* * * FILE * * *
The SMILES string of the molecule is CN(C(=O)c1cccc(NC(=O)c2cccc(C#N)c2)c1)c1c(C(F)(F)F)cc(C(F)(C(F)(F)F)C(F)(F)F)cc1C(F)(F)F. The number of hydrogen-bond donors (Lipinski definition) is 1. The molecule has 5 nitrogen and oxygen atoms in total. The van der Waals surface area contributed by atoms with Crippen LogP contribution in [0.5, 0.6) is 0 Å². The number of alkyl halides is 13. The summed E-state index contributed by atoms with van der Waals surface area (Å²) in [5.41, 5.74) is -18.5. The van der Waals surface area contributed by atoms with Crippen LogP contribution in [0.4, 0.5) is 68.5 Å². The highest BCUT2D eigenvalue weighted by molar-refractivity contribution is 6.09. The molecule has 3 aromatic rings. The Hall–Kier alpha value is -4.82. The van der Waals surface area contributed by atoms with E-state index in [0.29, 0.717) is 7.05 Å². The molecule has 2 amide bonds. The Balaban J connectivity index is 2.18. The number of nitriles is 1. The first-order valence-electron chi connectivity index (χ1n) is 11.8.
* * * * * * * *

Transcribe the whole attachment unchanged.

The SMILES string of the molecule is CN(C(=O)c1cccc(NC(=O)c2cccc(C#N)c2)c1)c1c(C(F)(F)F)cc(C(F)(C(F)(F)F)C(F)(F)F)cc1C(F)(F)F. The number of hydrogen-bond donors (Lipinski definition) is 1. The molecule has 5 nitrogen and oxygen atoms in total. The van der Waals surface area contributed by atoms with Crippen LogP contribution in [0.5, 0.6) is 0 Å². The number of alkyl halides is 13. The summed E-state index contributed by atoms with van der Waals surface area (Å²) in [5.41, 5.74) is -18.5. The van der Waals surface area contributed by atoms with Crippen LogP contribution in [0.4, 0.5) is 68.5 Å². The highest BCUT2D eigenvalue weighted by molar-refractivity contribution is 6.09. The molecule has 3 aromatic rings. The Hall–Kier alpha value is -4.82. The van der Waals surface area contributed by atoms with E-state index in [0.29, 0.717) is 7.05 Å². The molecule has 2 amide bonds. The Balaban J connectivity index is 2.18. The number of nitriles is 1. The first-order valence-electron chi connectivity index (χ1n) is 11.8.